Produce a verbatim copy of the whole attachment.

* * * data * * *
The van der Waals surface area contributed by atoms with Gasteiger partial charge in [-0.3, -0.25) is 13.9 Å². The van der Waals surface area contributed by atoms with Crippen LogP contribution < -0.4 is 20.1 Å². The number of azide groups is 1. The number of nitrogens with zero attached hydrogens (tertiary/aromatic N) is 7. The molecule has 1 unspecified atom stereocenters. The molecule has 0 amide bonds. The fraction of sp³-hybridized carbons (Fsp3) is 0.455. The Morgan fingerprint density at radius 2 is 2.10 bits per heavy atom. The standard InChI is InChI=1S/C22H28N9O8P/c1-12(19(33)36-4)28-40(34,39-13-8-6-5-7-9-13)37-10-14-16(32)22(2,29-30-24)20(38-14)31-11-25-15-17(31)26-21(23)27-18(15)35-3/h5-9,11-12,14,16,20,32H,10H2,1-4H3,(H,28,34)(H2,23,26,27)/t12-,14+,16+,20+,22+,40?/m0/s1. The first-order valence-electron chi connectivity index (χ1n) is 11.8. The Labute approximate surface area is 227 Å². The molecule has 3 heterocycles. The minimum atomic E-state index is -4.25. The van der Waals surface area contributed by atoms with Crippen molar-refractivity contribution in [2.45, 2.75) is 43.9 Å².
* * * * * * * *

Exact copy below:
The van der Waals surface area contributed by atoms with Gasteiger partial charge in [-0.3, -0.25) is 13.9 Å². The van der Waals surface area contributed by atoms with Crippen LogP contribution < -0.4 is 20.1 Å². The number of azide groups is 1. The number of nitrogens with zero attached hydrogens (tertiary/aromatic N) is 7. The molecule has 1 unspecified atom stereocenters. The molecule has 0 amide bonds. The fraction of sp³-hybridized carbons (Fsp3) is 0.455. The Morgan fingerprint density at radius 2 is 2.10 bits per heavy atom. The standard InChI is InChI=1S/C22H28N9O8P/c1-12(19(33)36-4)28-40(34,39-13-8-6-5-7-9-13)37-10-14-16(32)22(2,29-30-24)20(38-14)31-11-25-15-17(31)26-21(23)27-18(15)35-3/h5-9,11-12,14,16,20,32H,10H2,1-4H3,(H,28,34)(H2,23,26,27)/t12-,14+,16+,20+,22+,40?/m0/s1. The first-order valence-electron chi connectivity index (χ1n) is 11.8. The Labute approximate surface area is 227 Å². The molecule has 3 heterocycles. The minimum atomic E-state index is -4.25. The van der Waals surface area contributed by atoms with Crippen molar-refractivity contribution in [2.45, 2.75) is 43.9 Å².